Per the RevisedCommonRule, which took effect January 21, 2019, for each clinical trial conducted or supported by a federal department or agency, one (1) EC-approved ICF used to enroll subjects must be posted by the awardee or the federal department or agency component conducting the trial on a publicly available federal website that will be established as a repository for such ICFs. According to USA-12, two (2) federal websites have been identified to meet this requirement: ClinicalTrials.gov and a docket folder on Regulations.gov (Docket ID: HHS-OPHS-2018-0021). According to the RevisedCommonRule, if the federal department or agency supporting or conducting the clinical trial determines that certain information should not be made publicly available on a federal website (e.g., confidential, commercial information), such federal department or agency may permit or require redactions to the information posted. The ICF must be posted on the federal website after the clinical trial is closed to recruitment and no later than 60 days after the last study visit by any subject, as required by the protocol.

No Coercion

As indicated in 21CFR50, the CommonRule, the RevisedCommonRule, and the US-ICH-GCPs, none of the oral and written information concerning the research study should contain any language that causes the participant and/or his/her legal representative(s) or guardian(s) to waive or appear to waive his/her legal rights, or that releases or appears to release the investigator, sponsor, institution or its agents from liability for negligence.

ICF Required Elements

Based on 21CFR50, the CommonRule, the RevisedCommonRule, and the US-ICH-GCPs, the ICF must include the following statements or descriptions, as applicable:

  • The study purpose, procedures, and expected duration of the trial
  • Identification of any experimental procedures
  • Any expected risks or discomforts to the participant, and when applicable, to an embryo or fetus
  • Any expected benefits to the participant
  • Disclosure of appropriate alternative procedures that might be advantageous to the participant
  • Confidentiality of records identifying the participant will be maintained and the possibility that the Food & Drug Administration (FDA) may inspect the records
  • Compensation and/or treatment available for the participant in the case of trial-related injury
  • Contact information for relevant individuals to contact in the event of a trial-related injury
  • That participation is voluntary, that refusal to participate will involve no penalty or loss of benefits to which the participant is otherwise entitled, and that the participant can withdraw from the trial at any time without penalty or loss of benefits to which he/she is otherwise entitled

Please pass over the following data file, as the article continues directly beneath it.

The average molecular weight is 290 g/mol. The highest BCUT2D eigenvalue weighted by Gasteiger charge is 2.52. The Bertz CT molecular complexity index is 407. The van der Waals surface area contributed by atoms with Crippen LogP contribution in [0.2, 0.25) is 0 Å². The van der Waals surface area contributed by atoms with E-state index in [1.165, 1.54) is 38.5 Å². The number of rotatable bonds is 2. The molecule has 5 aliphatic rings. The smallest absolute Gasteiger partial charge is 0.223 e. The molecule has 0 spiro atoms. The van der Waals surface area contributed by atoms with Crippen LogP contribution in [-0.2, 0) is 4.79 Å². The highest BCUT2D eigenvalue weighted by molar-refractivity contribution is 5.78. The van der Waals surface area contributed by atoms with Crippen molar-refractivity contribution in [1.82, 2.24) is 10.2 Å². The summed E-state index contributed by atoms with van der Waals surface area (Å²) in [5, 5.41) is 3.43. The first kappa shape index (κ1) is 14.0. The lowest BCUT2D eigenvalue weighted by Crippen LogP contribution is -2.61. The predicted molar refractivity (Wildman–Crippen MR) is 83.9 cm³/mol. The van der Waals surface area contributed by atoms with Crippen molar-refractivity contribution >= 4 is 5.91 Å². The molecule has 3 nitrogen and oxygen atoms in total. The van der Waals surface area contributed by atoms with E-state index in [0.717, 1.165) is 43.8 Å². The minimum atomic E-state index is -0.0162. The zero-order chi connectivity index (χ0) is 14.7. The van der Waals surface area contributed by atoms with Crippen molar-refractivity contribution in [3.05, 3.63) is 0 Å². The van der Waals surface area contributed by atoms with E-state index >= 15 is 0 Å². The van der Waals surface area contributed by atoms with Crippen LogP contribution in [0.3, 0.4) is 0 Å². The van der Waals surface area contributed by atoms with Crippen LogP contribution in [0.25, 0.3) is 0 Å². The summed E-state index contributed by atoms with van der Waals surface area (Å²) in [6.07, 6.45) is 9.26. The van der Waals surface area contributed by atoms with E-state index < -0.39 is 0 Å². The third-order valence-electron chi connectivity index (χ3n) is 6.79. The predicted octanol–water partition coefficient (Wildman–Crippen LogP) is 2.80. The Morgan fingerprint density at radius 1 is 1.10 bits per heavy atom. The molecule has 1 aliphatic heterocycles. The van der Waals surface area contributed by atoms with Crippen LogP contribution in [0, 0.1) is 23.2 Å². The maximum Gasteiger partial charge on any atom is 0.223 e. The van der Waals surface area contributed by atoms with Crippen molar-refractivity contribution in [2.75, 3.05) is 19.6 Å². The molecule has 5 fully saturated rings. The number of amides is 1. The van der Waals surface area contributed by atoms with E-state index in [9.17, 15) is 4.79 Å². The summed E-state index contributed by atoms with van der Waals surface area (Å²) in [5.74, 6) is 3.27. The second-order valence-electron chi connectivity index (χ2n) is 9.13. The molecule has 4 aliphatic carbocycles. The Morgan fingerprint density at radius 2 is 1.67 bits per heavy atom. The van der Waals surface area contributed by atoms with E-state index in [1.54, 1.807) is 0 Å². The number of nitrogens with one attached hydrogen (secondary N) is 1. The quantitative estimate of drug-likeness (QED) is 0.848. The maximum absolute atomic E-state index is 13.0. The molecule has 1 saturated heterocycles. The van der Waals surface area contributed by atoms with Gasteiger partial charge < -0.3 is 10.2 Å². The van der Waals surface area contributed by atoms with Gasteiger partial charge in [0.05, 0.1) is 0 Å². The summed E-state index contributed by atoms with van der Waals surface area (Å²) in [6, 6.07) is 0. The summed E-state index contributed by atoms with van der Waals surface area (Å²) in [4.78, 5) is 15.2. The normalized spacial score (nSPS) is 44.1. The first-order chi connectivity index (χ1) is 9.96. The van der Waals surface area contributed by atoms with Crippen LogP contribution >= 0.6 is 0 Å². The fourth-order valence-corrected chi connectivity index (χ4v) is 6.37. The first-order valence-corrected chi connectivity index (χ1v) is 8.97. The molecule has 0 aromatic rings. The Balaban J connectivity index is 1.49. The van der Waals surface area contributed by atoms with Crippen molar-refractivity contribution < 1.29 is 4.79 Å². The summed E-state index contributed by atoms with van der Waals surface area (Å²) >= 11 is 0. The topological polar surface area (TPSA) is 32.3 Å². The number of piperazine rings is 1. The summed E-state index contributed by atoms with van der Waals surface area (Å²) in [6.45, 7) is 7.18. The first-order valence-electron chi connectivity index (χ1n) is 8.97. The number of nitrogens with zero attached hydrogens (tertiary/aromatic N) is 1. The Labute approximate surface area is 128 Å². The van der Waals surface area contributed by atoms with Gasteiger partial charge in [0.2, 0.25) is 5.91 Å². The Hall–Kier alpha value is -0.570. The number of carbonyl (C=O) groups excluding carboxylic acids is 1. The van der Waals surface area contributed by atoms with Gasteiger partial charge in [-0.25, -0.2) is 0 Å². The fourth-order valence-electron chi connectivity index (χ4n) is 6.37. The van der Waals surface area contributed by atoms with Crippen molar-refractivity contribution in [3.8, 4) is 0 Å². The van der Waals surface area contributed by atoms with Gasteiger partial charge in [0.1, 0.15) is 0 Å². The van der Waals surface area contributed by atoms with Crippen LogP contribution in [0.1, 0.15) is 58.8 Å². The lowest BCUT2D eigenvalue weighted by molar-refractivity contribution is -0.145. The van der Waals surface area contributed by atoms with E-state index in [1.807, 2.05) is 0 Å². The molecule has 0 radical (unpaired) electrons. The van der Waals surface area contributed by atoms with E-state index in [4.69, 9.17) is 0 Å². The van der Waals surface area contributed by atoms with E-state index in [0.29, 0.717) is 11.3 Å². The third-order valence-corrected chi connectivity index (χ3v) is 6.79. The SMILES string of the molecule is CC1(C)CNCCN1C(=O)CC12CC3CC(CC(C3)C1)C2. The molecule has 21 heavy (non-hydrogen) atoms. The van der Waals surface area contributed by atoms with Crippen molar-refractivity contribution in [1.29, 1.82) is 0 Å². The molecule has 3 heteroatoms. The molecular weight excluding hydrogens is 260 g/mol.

• Foreseeable circumstances under which the investigator may remove the participant without his/her consent
  • Any expenses the participant needs to pay to participate in the trial
  • The consequences of a participant’s decision to withdraw from the study, and procedures for orderly withdrawal by the participant
  • Any significant new findings developed during the study that may affect a participant’s willingness to continue participation
  • Approximate number of participants in the study

As per 21CFR50, for FDA-regulated research, the following statement must be included on the informed consent documents: “A description of this clinical trial will be available on http://www.ClinicalTrials.gov, as required by U.S. Law. This Web site will not include information that can identify you. At most, the Web site will include a summary of the results. You can search this Web site at any time.”

The RevisedCommonRule, which took effect January 21, 2019, also requires the following statements to be included in the ICF:

  • Whether research results will be disclosed to participants
  • Whether or not the participant’s information or biospecimens will be used or distributed for future research
  • That participant’s biospecimens (even if identifiers are removed) may be used for commercial profit and if the participant will share in this profit
  • Whether biospecimens research may include whole genome sequencing

Per the G-RevComRule-FDA, the informed consent requirements of the RevisedCommonRule are not consistent with FDA regulations. Therefore, there may not be a need for sponsors or investigators to develop, and have ECs review, two separate ICFs for research that must comply with both the RevisedCommonRule and FDA regulations.

Informed Consent > Compensation Disclosure
Last content review/update: March 19, 2020

Overview

In accordance with the MHCTR, the G-ConsentPIS, and GBR-35, the informed consent form (ICF) should contain a statement describing the compensation or medical treatment a participant can receive for participating in a clinical trial.

Compensation for Participation in Research

As stated in the MHCTR and the Guideline for Good Clinical Practice E6 (R2) (GBR-20), ethics committees should consider, in particular, the provision of indemnity or compensation in the event of injury or death attributable to the trial.

Compensation for Injury

As per the MHCTR and GBR-20, the ICF should contain a statement advising the participant of available compensation and medical treatment in the event of any trial-related injury in a clinical trial.

(See the Informed Consent topic, Required Elements subtopic for additional details on what should be included in the ICF, and the Sponsorship topic, Compensation subtopic for information on sponsor requirements.)